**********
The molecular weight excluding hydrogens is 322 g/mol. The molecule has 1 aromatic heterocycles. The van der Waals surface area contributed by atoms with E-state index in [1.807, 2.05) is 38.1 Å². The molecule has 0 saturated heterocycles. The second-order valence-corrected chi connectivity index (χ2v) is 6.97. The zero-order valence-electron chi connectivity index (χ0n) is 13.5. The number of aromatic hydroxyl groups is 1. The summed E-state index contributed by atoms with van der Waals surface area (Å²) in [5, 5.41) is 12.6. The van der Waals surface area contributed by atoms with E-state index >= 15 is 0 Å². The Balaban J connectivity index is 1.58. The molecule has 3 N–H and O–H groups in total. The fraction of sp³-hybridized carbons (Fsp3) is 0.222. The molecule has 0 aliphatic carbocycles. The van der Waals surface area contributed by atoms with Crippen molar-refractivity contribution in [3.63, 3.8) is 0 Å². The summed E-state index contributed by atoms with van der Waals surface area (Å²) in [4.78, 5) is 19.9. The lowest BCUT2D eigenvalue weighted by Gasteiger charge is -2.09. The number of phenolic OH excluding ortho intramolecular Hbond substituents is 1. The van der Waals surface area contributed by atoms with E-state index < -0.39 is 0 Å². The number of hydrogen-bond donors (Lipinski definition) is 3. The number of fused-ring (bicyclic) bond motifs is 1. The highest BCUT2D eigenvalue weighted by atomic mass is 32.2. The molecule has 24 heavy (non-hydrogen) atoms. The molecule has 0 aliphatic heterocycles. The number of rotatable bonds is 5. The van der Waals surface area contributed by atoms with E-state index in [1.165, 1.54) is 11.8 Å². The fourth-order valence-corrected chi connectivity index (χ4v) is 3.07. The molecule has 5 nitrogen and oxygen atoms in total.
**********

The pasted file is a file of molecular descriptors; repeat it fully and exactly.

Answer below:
The molecular weight excluding hydrogens is 322 g/mol. The molecule has 1 aromatic heterocycles. The van der Waals surface area contributed by atoms with E-state index in [1.807, 2.05) is 38.1 Å². The molecule has 0 saturated heterocycles. The second-order valence-corrected chi connectivity index (χ2v) is 6.97. The zero-order valence-electron chi connectivity index (χ0n) is 13.5. The number of aromatic hydroxyl groups is 1. The summed E-state index contributed by atoms with van der Waals surface area (Å²) in [5, 5.41) is 12.6. The van der Waals surface area contributed by atoms with E-state index >= 15 is 0 Å². The Balaban J connectivity index is 1.58. The molecule has 3 N–H and O–H groups in total. The fraction of sp³-hybridized carbons (Fsp3) is 0.222. The molecule has 0 aliphatic carbocycles. The van der Waals surface area contributed by atoms with Crippen molar-refractivity contribution in [3.63, 3.8) is 0 Å². The summed E-state index contributed by atoms with van der Waals surface area (Å²) in [4.78, 5) is 19.9. The lowest BCUT2D eigenvalue weighted by Gasteiger charge is -2.09. The number of phenolic OH excluding ortho intramolecular Hbond substituents is 1. The van der Waals surface area contributed by atoms with E-state index < -0.39 is 0 Å². The number of hydrogen-bond donors (Lipinski definition) is 3. The number of fused-ring (bicyclic) bond motifs is 1. The highest BCUT2D eigenvalue weighted by atomic mass is 32.2. The molecule has 24 heavy (non-hydrogen) atoms. The molecule has 0 aliphatic heterocycles. The number of rotatable bonds is 5. The van der Waals surface area contributed by atoms with E-state index in [1.165, 1.54) is 11.8 Å². The fourth-order valence-corrected chi connectivity index (χ4v) is 3.07. The molecule has 5 nitrogen and oxygen atoms in total.